By: Mustafa Zulu, Contributing Writer For the past two decades, up until April 27, 2015, I was living in solitary confinement at the only federal Supermax prison in America, ADX Florence in Colorado. I was housed and handled under the high-max custody level. No less than three guards had to escort me anywhere I went (it's called a three-man hold). On [...]

The Alternatives To Violence Project Changed My Life Forever

By: Michael Winsett, Contributing Writer One day I looked into the activity room in the unit where I live and I saw inmates participating in some kind of class.  First thing I thought was that it was just “another” prison program, won’t do me any good to sign up for it. There were three females and one male from outside [...]

I Spent 20 Years In Solitary in America’s Worst Prison — Then One Day, It Was Suddenly Over

By: Mustafa Zulu, Contributing Writer It was 4:00 in the morning, just one month shy of my 39th birthday. I was sound asleep in my prison cell. A guard and a property officer beamed a flashlight in my face and started banging on the bars to wake me up. " Hey, Zulu! Turn on your light and step up to [...]

10 Tips For Surviving Long Term Solitary Confinement

By: Mustafa Zulu, Contributing Writer Editors Note:  Mustafa Zulu spent 20 years in solitary confinement in the harshest Federal Prison in America:  ADX Florence in Colorado.  One day, he was told he was moving to a STATE prison in North Carolina. 1) STRESS MANAGEMENT: Stress kills. Solitary confinement units are pressure cookers, and extreme pressure busts pipes without relief valves. [...]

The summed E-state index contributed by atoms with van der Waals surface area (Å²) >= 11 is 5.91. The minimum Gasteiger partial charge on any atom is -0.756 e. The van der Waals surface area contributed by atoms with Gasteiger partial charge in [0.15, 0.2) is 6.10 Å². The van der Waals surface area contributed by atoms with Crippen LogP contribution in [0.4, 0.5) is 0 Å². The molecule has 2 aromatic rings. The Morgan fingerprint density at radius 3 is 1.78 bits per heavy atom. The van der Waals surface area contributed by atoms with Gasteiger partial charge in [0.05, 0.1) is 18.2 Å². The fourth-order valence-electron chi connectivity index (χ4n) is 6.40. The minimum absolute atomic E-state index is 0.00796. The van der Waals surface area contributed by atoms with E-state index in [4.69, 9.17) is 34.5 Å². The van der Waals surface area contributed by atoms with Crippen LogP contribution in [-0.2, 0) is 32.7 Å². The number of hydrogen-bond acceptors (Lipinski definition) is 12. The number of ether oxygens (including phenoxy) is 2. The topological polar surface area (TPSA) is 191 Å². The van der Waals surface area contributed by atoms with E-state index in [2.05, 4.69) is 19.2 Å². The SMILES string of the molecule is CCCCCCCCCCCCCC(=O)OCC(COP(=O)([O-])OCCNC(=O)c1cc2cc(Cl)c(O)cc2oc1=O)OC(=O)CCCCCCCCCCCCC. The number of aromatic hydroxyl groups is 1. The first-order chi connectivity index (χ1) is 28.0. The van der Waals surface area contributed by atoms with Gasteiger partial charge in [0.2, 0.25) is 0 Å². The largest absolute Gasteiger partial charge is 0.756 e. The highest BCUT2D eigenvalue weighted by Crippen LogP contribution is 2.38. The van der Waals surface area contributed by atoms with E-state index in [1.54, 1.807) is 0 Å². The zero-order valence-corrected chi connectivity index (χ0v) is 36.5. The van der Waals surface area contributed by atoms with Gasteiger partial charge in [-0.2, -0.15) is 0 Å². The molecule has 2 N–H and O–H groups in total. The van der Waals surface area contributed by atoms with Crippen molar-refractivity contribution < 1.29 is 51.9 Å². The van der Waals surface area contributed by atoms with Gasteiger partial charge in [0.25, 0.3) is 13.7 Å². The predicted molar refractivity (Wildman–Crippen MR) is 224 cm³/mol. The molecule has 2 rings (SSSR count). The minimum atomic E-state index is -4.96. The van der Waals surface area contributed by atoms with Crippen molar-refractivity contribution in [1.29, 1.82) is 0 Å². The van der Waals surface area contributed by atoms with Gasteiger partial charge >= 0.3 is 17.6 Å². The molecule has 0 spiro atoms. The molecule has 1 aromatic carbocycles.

This Was Not The Boob Job I Was Looking For…

By: Lorie Longoria, Contributing Writer I always wanted a boob job. In all my years as a stripper, drug addict and a prostitute, my first big dream was to have my breasts done and really make some money. I mean that’s what life is about, big boobs, bras, booze, drugs, money and men (or women, if that’s your preference) right? It’s ironic [...]

Institutionalized Racism in Prison

By: Arthur Longworth, Contributing Writer In prison, it's not necessary for you to be a racist in order for you to act like one, to live within the confines of a strict racial divide, to discriminate. These are things you have to do in here, because the race barriers are institutionalized, embedded so deeply into the way the prison is managed, [...]

I Count Four Social Classes in Prison

By: Paul Gardner, Contributing Writer Inmates, just like people in free-society, are divided into social classes. After years of incarceration in Arizona, I’ve noticed four distinct social classes of prisoners: The Indigent-but-Content The Beggars The Hustlers The Supported Two things work in unison to determine which social class a prisoner belongs to: his access to money from the outside and [...]

I Was A Witness To Murder At Age 10

By: Paul Anthony Brown, Contributing Writer Courtesy of Paul Brown In the ghetto, there’s lots of improvisation. As young boys, we were very active and had loads of energy. We liked to play baseball, but lacked the equipment. No problem. For a bat, we used a broken broom handle. An old fuzzy lime green tennis ball served as [...]